September 18, 2003
And that other big race

Good news and bad news for Metro - their rail plan has more than a 2-1 lead in a new poll, but it does not have a majority.

The poll shows 46 percent of voters surveyed said they will vote for Metro's plan while 21 percent intend to vote against it. The remaining voters were undecided or didn't answer.

"These numbers, only 46 percent in favor, are fairly surprising considering most voters have only heard one side of this issue," said David Hutzelman, director of the Business Committee Against Rail.

The poll of 815 registered voters in the Metro service area was conducted Sept. 10 through Tuesday by the University of Houston Center for Public Policy and the Rice University James A. Baker III Institute for Public Policy. Margin of error is plus or minus 3.5 percentage points.

When asked to name the No. 1 problem in Houston, 31 percent of poll respondents listed traffic, transportation or poor streets. Jobs and the economy came in second at 30 percent.

Most impressive for rail supporters is the poll's finding that 61 percent of those surveyed believe rail is a "vital" or "important" part of the region's comprehensive, long-range transportation solution. Only 14 percent labeled rail "not important" or believe it "has no place" in the mobility debate.

"The fact that 61 percent see rail as a vital part of a regional transportation plan is a clear indication that people are concerned about mobility and want alternatives and the freedom to choose how they will get where they want to go," said Ed Wulfe, a real-estate developer leading the political action committee pushing for passage.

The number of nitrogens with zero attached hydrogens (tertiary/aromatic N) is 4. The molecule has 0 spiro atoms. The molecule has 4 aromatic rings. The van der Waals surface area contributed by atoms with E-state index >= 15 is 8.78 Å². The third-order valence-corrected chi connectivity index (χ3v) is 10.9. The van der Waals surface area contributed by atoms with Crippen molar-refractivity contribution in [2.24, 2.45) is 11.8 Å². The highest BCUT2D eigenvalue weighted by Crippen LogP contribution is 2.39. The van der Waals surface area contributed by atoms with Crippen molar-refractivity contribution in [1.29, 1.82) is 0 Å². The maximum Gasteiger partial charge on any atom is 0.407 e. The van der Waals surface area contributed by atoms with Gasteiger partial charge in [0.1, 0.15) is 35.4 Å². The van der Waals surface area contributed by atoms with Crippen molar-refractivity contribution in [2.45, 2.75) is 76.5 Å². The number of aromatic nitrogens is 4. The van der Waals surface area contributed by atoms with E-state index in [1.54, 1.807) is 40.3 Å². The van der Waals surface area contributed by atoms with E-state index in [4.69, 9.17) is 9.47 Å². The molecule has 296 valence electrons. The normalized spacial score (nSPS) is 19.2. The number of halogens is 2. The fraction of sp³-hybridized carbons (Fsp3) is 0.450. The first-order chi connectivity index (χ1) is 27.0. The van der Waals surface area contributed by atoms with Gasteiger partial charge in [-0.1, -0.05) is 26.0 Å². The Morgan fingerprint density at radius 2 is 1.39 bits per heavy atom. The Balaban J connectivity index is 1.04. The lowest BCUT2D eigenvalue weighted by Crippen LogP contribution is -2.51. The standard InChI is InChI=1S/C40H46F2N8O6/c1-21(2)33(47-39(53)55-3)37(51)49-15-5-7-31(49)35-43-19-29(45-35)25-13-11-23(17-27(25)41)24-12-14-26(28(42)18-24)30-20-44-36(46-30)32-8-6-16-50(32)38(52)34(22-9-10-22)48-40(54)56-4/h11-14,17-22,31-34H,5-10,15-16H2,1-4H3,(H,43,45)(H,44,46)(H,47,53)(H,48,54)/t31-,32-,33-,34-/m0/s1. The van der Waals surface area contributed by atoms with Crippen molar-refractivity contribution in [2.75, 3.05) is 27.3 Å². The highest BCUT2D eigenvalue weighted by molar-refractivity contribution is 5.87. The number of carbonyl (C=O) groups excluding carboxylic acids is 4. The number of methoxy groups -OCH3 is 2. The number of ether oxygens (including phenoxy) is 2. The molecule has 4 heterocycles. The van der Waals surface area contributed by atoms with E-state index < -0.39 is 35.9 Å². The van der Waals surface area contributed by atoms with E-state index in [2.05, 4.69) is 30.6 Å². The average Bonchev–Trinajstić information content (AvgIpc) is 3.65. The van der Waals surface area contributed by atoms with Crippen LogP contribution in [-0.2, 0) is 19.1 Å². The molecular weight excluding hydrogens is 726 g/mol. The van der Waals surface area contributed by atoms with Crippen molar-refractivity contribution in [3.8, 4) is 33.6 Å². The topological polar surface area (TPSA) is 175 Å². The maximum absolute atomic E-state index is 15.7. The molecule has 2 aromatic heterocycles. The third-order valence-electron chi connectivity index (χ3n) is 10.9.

Professors Bob Stein of Rice and Richard Murray of UH -- political scientists who supervised the polling -- said the proposition appears likely to win given the strong sentiment that Houston must add rail to its transportation mix.

Seems a reasonable conclusion to me. The referendum doesn't need a whole lot of undecideds to break the 50% line, and opponents are going to have to peel away support in order to have a chance. It's not a lock, but I'd bet on a Yes.

Posted by Charles Kuffner on September 18, 2003 to Planes, Trains, and Automobiles | TrackBack

Unfortunately for rail proponents, U.S. Rep. John Culberson of west Houston just drove what could be a wooden spike into Metro's bond proposal.

According to this story in the Chronicle, he inserted a little specialty provision into the transportation appropriations bill that denies federal funds for "any" rail provision that doesn't say where each segment will be built.

Regardless of your opinion on the merits of light rail or lack thereof, I think most people would agree this was a pretty cheap trick on Culberson's part. But, then, consider the source.

Posted by: UncleBob on September 19, 2003 3:47 PM